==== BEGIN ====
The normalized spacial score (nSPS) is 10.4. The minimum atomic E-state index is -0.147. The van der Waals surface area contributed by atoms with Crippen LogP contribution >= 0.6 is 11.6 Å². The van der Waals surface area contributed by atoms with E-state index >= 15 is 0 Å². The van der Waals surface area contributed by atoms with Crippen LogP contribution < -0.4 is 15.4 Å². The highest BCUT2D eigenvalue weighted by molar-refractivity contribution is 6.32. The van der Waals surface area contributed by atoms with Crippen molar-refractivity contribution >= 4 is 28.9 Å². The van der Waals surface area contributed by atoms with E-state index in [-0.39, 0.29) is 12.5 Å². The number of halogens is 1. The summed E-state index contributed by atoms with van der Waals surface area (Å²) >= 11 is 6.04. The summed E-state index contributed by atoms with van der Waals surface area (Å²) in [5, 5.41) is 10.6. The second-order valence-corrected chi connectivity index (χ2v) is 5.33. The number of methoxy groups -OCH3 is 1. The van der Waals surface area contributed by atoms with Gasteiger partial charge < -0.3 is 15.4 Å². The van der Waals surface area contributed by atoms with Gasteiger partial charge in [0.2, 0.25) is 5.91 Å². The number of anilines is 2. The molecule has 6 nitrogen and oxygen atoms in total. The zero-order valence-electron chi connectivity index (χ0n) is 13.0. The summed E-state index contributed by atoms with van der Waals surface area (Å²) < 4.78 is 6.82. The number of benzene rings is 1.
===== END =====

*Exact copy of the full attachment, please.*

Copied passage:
The normalized spacial score (nSPS) is 10.4. The minimum atomic E-state index is -0.147. The van der Waals surface area contributed by atoms with Crippen LogP contribution >= 0.6 is 11.6 Å². The van der Waals surface area contributed by atoms with E-state index >= 15 is 0 Å². The van der Waals surface area contributed by atoms with Crippen LogP contribution < -0.4 is 15.4 Å². The highest BCUT2D eigenvalue weighted by molar-refractivity contribution is 6.32. The van der Waals surface area contributed by atoms with Crippen molar-refractivity contribution >= 4 is 28.9 Å². The van der Waals surface area contributed by atoms with E-state index in [-0.39, 0.29) is 12.5 Å². The number of halogens is 1. The summed E-state index contributed by atoms with van der Waals surface area (Å²) >= 11 is 6.04. The summed E-state index contributed by atoms with van der Waals surface area (Å²) in [5, 5.41) is 10.6. The second-order valence-corrected chi connectivity index (χ2v) is 5.33. The number of methoxy groups -OCH3 is 1. The van der Waals surface area contributed by atoms with Gasteiger partial charge < -0.3 is 15.4 Å². The van der Waals surface area contributed by atoms with Gasteiger partial charge in [0.2, 0.25) is 5.91 Å². The number of anilines is 2. The molecule has 6 nitrogen and oxygen atoms in total. The zero-order valence-electron chi connectivity index (χ0n) is 13.0. The summed E-state index contributed by atoms with van der Waals surface area (Å²) < 4.78 is 6.82. The number of benzene rings is 1.